Did you know you have body parts that came in
Every man who stepped on the Moon was the first-born child. Does that mean a youngest daughter or a middle son will never kick up dust on Mars? Not necessarily. But research does show that oldest children tend to grow up ambitious and structured– pretty good qualities for becoming an astronaut.
You’ve probably noticed (or maybe not) that we’ve gone a whole paragraph here without mentioning middles and babies. Typical. Those of us with half-finished baby albums and the bigger side of the bedroom (Mom and Dad just got tired) are more apt to become effective people managers (middles) or spotlight-stealers (babies.)
Only children–those who are surrounded by adults the most, without a sibling to either compete with or teach–tend to stand out in job interviews. Mature and hardworking, they’re the ones masterminding Internet startups, then pulling their hair out when the youngest they just contracted to launch the marketing campaign is late for a strategy meeting. Again.
There are exceptions in each family, not to mention non-traditional birth order arrangements such as wide gaps between children or sets of multiples. And at least one study states that usual birth order characteristics might be reflected inside a family unit, but not noted by outside observers.
But if you’re ready for a fun generalization or two, here’s what to expect from yourself depending on when you made your appearance on the planet:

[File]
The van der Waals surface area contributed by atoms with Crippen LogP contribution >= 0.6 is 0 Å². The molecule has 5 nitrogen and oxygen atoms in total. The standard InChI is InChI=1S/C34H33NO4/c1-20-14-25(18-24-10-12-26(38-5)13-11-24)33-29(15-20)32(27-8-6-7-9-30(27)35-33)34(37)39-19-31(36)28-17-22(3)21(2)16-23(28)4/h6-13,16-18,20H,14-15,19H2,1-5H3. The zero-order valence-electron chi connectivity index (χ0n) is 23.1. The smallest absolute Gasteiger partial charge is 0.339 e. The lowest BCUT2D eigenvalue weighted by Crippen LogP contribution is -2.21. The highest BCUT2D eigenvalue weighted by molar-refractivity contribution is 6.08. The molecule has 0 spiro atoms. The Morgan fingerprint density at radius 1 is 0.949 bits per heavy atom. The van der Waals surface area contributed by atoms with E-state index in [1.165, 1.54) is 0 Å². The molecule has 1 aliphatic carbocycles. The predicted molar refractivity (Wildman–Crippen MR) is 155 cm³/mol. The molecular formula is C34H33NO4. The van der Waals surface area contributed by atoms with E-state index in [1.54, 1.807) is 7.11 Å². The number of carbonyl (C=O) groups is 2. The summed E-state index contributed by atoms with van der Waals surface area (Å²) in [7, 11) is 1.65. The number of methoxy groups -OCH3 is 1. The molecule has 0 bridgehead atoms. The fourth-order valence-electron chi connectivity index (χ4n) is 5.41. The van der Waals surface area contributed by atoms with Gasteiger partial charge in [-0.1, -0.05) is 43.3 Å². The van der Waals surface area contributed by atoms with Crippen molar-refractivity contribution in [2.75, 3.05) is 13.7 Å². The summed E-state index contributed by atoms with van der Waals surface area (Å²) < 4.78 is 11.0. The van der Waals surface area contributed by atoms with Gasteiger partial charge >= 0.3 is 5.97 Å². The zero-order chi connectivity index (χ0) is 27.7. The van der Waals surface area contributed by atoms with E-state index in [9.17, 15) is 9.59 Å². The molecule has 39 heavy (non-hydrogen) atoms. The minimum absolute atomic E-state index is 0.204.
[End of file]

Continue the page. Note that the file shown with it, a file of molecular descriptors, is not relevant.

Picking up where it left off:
-First borns bear the world on their shoulders. With rookie parents hovering over them and filming each blink, eldests are organized, and quickly.
-Often asked from an early age to form responsibility skills, their hands are the first in the air when someone needs the rummage sale organized or the cash box counted.
-And they’re to be trusted with that cash box: Most first borns are self-disciplined and honest, if more cautious than their younger siblings.
Famous oldests: Neil Armstrong, Oprah Winfrey
-Your local HR representative or therapist is most likely a middle baby. With a lifetime of negotiating between overwhelming elder siblings and needy or drama-queenish youngests, the cream of the Oreo typically has a high emotional intelligence.
-They’re probably also prom king or queen. All those people pleasing skills tend to translate into popularity and a wide circle of friends in childhood and beyond.
-Those strong social traits, though, might come at a price. Middles may feel unmoored within the family (“I’m not the oldest or the youngest… who am I?”) and could spend a lifetime battling feelings of insecurity.
Famous middles: Dalai Lama, Martin Luther King, Jr
-Babies can fly under the parental radar and grow up free and easy, but they might well be emotional manipulators in order to gain attention.
-Since they aren’t the family authority, a youngest child might bump up against hierarchy or traditional expectations. Name a person you know with a non-natural hair color: Chances are good that he or she is last-born.
-Without younger siblings on whom to establish responsibility skills–and, some argue, lowered parental standards–babies tend to have plenty of time and space to develop creativity.
Famous youngests: Drew Carey, Harriett Tubman